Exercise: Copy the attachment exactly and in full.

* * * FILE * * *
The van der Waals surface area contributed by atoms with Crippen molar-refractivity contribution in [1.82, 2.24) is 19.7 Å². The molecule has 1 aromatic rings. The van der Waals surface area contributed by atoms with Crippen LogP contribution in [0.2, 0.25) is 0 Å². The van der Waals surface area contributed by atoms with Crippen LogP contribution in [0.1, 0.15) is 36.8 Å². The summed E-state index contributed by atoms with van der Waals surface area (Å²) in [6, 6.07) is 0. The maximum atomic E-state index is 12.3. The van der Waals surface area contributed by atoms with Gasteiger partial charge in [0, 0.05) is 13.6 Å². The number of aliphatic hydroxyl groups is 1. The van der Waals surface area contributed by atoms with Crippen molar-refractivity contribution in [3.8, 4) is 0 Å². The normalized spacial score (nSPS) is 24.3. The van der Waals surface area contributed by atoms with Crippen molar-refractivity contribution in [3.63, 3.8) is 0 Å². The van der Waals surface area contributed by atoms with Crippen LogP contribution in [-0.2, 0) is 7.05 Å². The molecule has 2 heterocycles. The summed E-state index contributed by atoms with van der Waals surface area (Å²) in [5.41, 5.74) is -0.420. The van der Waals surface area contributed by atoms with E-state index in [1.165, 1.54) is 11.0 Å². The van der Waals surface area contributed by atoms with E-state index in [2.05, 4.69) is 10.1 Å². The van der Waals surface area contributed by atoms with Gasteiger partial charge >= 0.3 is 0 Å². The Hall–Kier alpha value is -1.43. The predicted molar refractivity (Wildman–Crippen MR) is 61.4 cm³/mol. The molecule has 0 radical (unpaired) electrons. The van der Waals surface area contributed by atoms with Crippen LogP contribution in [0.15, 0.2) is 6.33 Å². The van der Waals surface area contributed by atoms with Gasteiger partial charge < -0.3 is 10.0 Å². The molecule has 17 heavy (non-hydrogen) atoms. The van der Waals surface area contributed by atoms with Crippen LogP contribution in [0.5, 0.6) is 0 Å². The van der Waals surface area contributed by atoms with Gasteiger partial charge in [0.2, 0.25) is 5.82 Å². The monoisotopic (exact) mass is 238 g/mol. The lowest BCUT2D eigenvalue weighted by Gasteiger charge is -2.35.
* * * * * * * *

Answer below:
The van der Waals surface area contributed by atoms with Crippen molar-refractivity contribution in [1.82, 2.24) is 19.7 Å². The molecule has 1 aromatic rings. The van der Waals surface area contributed by atoms with Crippen LogP contribution in [0.2, 0.25) is 0 Å². The van der Waals surface area contributed by atoms with Crippen LogP contribution in [0.1, 0.15) is 36.8 Å². The summed E-state index contributed by atoms with van der Waals surface area (Å²) in [6, 6.07) is 0. The maximum atomic E-state index is 12.3. The van der Waals surface area contributed by atoms with Gasteiger partial charge in [0, 0.05) is 13.6 Å². The number of aliphatic hydroxyl groups is 1. The van der Waals surface area contributed by atoms with Crippen molar-refractivity contribution in [3.8, 4) is 0 Å². The normalized spacial score (nSPS) is 24.3. The van der Waals surface area contributed by atoms with Crippen molar-refractivity contribution in [3.63, 3.8) is 0 Å². The van der Waals surface area contributed by atoms with Crippen LogP contribution in [-0.2, 0) is 7.05 Å². The molecule has 2 heterocycles. The summed E-state index contributed by atoms with van der Waals surface area (Å²) in [5.41, 5.74) is -0.420. The van der Waals surface area contributed by atoms with E-state index in [1.165, 1.54) is 11.0 Å². The van der Waals surface area contributed by atoms with E-state index in [2.05, 4.69) is 10.1 Å². The van der Waals surface area contributed by atoms with Gasteiger partial charge >= 0.3 is 0 Å². The Hall–Kier alpha value is -1.43. The predicted molar refractivity (Wildman–Crippen MR) is 61.4 cm³/mol. The molecule has 0 radical (unpaired) electrons. The van der Waals surface area contributed by atoms with Crippen LogP contribution in [0.15, 0.2) is 6.33 Å². The van der Waals surface area contributed by atoms with Gasteiger partial charge < -0.3 is 10.0 Å². The molecule has 17 heavy (non-hydrogen) atoms. The van der Waals surface area contributed by atoms with Crippen LogP contribution in [0.5, 0.6) is 0 Å². The van der Waals surface area contributed by atoms with Gasteiger partial charge in [0.2, 0.25) is 5.82 Å². The monoisotopic (exact) mass is 238 g/mol. The lowest BCUT2D eigenvalue weighted by Gasteiger charge is -2.35.